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Special Issue "Ribosome Biogenesis in “War and Peace of the Cell”"

A special issue of International Journal of Molecular Sciences (ISSN 1422-0067). This special issue belongs to the section "Molecular Biology".

Deadline for manuscript submissions: closed (30 April 2021) | Viewed by 11855

Special Issue Editor

Prof. Dr. Lasse Lindahl
E-Mail Website
Guest Editor
Department of Biological Sciences, University of Maryland Baltimore County, Baltimore, MD 21250, USA
Interests: ribosome formation and function; RNA processing; protein-RNA complexes
Special Issues, Collections and Topics in MDPI journals

Special Issue Information

Dear Colleagues,

Intense investigations by numerous groups have identified a large number of assembly and modification steps in the ribosome biogenesis in both pro- and eukaryotes. Interestingly, the formation of ribosomes has sufficient flexibility to accommodate changing environmental conditions and even mutations in many ribosomal genes, although this can result in altered organismal phenotypes. I invite manuscripts addressing both the mechanics and regulation of ribosome biogenesis for submission to the special volume. Please consider submitting research and review manuscripts to this volume.
Below is a list of anticipated key words and phrases, but do not feel limited by this list:
•    changes to the ribosome assembly pathway and kinetics in response to growth conditions, cell signaling, cell differentiation, and mutations
•    regulation of surveillance of the ribosome biogenesis
•    degradation and inactivation of mature ribosomes
•    interactions of ribosome biogenesis with other processes in nucle(o)lus and cytoplasm
•    coordination of other cellular processes, such as cell division, with the ribosome assembly process
•    deviations from the canonical model of economy of ribosome biogenesis and cell growth.
•    Transport of ribosomal components and particles

Prof. Dr. Lasse Lindahl
Guest Editor

Manuscript Submission Information

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Keywords

  • Ribosome biogenesis
  • Regulation of ribosome accumulation
  • Cell division
  • Ribosome surveillance
  • Cell signaling
  • Ribosome function
  • Ribosome variants
  • Ribosome stability Cell economy
  • Nucleolar functions
  • Ribosome trafficking

Published Papers (10 papers)

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Research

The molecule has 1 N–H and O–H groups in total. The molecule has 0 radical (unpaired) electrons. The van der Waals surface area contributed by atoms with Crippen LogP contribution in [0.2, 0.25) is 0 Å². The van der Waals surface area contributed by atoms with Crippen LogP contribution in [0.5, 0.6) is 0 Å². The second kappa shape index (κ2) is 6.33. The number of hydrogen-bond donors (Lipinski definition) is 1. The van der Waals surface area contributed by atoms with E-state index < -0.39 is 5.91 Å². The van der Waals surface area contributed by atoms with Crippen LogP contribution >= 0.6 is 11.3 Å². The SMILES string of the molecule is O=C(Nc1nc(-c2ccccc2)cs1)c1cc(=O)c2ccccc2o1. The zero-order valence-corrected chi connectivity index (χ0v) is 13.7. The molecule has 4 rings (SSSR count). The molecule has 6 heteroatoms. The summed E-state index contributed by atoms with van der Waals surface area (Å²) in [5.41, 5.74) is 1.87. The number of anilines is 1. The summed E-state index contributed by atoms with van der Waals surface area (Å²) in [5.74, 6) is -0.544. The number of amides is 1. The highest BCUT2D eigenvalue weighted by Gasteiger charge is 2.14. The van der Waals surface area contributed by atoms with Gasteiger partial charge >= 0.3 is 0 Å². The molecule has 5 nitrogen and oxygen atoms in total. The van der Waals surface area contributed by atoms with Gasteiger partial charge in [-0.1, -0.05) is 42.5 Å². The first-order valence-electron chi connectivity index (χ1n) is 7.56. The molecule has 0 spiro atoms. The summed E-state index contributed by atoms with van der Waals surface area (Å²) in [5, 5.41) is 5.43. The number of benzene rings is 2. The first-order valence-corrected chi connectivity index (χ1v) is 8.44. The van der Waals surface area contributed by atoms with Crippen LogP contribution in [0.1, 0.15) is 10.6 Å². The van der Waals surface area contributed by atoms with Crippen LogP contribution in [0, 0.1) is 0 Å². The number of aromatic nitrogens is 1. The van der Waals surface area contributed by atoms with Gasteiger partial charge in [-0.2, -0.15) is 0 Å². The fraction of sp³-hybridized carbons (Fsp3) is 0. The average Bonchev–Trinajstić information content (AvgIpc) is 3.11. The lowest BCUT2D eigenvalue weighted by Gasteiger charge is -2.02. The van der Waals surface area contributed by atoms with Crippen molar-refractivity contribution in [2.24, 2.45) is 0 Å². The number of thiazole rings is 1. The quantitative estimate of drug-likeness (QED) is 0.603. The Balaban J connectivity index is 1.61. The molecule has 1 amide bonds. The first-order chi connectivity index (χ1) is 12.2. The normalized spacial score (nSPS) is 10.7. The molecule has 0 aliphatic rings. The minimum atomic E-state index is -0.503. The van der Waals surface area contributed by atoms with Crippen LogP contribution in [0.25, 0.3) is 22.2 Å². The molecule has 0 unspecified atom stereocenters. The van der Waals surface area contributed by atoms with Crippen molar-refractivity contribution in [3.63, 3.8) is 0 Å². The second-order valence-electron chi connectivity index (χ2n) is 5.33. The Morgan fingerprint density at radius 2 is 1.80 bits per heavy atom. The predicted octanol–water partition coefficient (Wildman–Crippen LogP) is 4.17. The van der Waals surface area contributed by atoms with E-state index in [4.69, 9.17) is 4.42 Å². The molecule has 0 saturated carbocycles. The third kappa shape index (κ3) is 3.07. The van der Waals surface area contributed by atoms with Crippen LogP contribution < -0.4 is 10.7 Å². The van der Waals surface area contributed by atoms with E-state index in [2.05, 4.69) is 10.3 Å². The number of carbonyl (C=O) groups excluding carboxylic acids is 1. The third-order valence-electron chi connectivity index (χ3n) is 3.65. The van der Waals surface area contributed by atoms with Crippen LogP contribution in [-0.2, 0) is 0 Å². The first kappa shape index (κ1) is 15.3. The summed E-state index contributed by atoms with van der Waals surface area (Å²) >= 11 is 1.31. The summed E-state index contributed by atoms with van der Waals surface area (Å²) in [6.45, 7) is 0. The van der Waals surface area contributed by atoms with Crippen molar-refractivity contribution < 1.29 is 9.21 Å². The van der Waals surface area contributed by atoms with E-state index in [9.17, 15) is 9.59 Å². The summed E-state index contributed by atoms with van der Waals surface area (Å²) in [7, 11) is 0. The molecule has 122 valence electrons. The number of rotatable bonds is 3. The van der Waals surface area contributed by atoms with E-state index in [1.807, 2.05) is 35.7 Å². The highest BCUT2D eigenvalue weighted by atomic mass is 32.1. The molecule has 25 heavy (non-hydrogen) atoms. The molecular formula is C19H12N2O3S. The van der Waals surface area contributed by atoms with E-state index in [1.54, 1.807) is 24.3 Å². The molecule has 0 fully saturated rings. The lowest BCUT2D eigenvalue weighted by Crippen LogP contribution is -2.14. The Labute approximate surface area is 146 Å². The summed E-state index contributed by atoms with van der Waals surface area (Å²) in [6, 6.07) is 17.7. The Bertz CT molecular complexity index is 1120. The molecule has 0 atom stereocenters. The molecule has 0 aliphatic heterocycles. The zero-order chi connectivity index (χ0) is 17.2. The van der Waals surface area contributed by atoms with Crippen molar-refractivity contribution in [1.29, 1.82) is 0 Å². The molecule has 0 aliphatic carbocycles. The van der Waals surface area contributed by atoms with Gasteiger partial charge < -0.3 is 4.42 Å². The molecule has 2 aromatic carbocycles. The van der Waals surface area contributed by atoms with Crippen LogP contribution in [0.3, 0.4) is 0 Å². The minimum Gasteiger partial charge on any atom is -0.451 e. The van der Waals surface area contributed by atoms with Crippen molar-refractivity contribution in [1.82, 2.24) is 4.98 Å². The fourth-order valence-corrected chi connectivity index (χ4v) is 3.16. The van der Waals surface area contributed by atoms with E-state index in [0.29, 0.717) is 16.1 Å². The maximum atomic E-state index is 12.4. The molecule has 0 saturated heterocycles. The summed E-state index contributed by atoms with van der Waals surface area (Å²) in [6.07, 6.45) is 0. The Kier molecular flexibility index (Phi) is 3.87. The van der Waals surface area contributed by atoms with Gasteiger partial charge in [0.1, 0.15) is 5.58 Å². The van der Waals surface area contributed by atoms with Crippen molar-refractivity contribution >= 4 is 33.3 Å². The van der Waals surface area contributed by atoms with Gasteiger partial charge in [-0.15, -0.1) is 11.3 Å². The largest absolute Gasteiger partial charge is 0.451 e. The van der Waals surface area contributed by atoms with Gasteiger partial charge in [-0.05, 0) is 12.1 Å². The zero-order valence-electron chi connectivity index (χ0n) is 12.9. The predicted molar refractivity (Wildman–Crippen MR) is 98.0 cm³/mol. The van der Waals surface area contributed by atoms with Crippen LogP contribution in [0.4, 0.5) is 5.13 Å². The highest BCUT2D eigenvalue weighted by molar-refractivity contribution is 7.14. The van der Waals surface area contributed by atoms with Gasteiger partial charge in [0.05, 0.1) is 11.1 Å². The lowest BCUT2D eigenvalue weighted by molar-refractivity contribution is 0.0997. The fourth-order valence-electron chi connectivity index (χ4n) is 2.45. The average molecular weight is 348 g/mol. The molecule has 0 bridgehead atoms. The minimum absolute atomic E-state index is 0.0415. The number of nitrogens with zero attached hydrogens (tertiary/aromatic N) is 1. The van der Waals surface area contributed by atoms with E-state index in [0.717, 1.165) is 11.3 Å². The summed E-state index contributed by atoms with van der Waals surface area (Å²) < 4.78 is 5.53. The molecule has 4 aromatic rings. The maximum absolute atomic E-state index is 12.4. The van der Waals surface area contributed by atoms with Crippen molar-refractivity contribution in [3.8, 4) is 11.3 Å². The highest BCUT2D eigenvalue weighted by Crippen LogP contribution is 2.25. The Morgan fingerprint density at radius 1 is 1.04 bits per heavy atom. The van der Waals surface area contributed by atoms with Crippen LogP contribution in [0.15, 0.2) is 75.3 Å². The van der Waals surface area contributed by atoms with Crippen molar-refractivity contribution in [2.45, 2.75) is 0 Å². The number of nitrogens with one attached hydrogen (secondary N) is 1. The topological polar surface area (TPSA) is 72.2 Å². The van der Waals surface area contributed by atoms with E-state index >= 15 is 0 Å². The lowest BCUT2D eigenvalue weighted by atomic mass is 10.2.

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Article
Drosophila to Explore Nucleolar Stress
Int. J. Mol. Sci. 2021, 22(13), 6759; https://doi.org/10.3390/ijms22136759 - 23 Jun 2021
Cited by 1 | Viewed by 1426
Abstract
Nucleolar stress occurs when ribosome production or function declines. Nucleolar stress in stem cells or progenitor cells often leads to disease states called ribosomopathies. Drosophila offers a robust system to explore how nucleolar stress causes cell cycle arrest, apoptosis, or autophagy depending on [...] Read more.
Nucleolar stress occurs when ribosome production or function declines. Nucleolar stress in stem cells or progenitor cells often leads to disease states called ribosomopathies. Drosophila offers a robust system to explore how nucleolar stress causes cell cycle arrest, apoptosis, or autophagy depending on the cell type. We provide an overview of nucleolar stress in Drosophila by depleting nucleolar phosphoprotein of 140 kDa (Nopp140), a ribosome biogenesis factor (RBF) in nucleoli and Cajal bodies (CBs). The depletion of Nopp140 in eye imaginal disc cells generates eye deformities reminiscent of craniofacial deformities associated with the Treacher Collins syndrome (TCS), a human ribosomopathy. We show the activation of c-Jun N-terminal Kinase (JNK) in Drosophila larvae homozygous for a Nopp140 gene deletion. JNK is known to induce the expression of the pro-apoptotic Hid protein and autophagy factors Atg1, Atg18.1, and Atg8a; thus, JNK is a central regulator in Drosophila nucleolar stress. Ribosome abundance declines upon Nopp140 loss, but unusual cytoplasmic granules accumulate that resemble Processing (P) bodies based on marker proteins, Decapping Protein 1 (DCP1) and Maternal expression at 31B (Me31B). Wild type brain neuroblasts (NBs) express copious amounts of endogenous coilin, but coilin levels decline upon nucleolar stress in most NB types relative to the Mushroom body (MB) NBs. MB NBs exhibit resilience against nucleolar stress as they maintain normal coilin, Deadpan, and EdU labeling levels. Full article
(This article belongs to the Special Issue Ribosome Biogenesis in “War and Peace of the Cell”)
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Article
A Novel Model for the RNase MRP-Induced Switch between the Formation of Different Forms of 5.8S rRNA
Int. J. Mol. Sci. 2021, 22(13), 6690; https://doi.org/10.3390/ijms22136690 - 22 Jun 2021
Viewed by 687
Abstract
Processing of the RNA polymerase I pre-rRNA transcript into the mature 18S, 5.8S, and 25S rRNAs requires removing the “spacer” sequences. The canonical pathway for the removal of the ITS1 spacer involves cleavages at the 3′ end of 18S rRNA and at two [...] Read more.
Processing of the RNA polymerase I pre-rRNA transcript into the mature 18S, 5.8S, and 25S rRNAs requires removing the “spacer” sequences. The canonical pathway for the removal of the ITS1 spacer involves cleavages at the 3′ end of 18S rRNA and at two sites inside ITS1. The process can generate either a long or a short 5.8S rRNA that differs in the number of ITS1 nucleotides retained at the 5.8S 5′ end. Here we document a novel pathway to the long 5.8S, which bypasses cleavage within ITS1. Instead, the entire ITS1 is degraded from its 5′ end by exonuclease Xrn1. Mutations in RNase MRP increase the accumulation of long relative to short 5.8S rRNA. Traditionally this is attributed to a decreased rate of RNase MRP cleavage at its target in ITS1, called A3. However, results from this work show that the MRP-induced switch between long and short 5.8S rRNA formation occurs even when the A3 site is deleted. Based on this and our published data, we propose that the link between RNase MRP and 5.8S 5′ end formation involves RNase MRP cleavage at unknown sites elsewhere in pre-rRNA or in RNA molecules other than pre-rRNA. Full article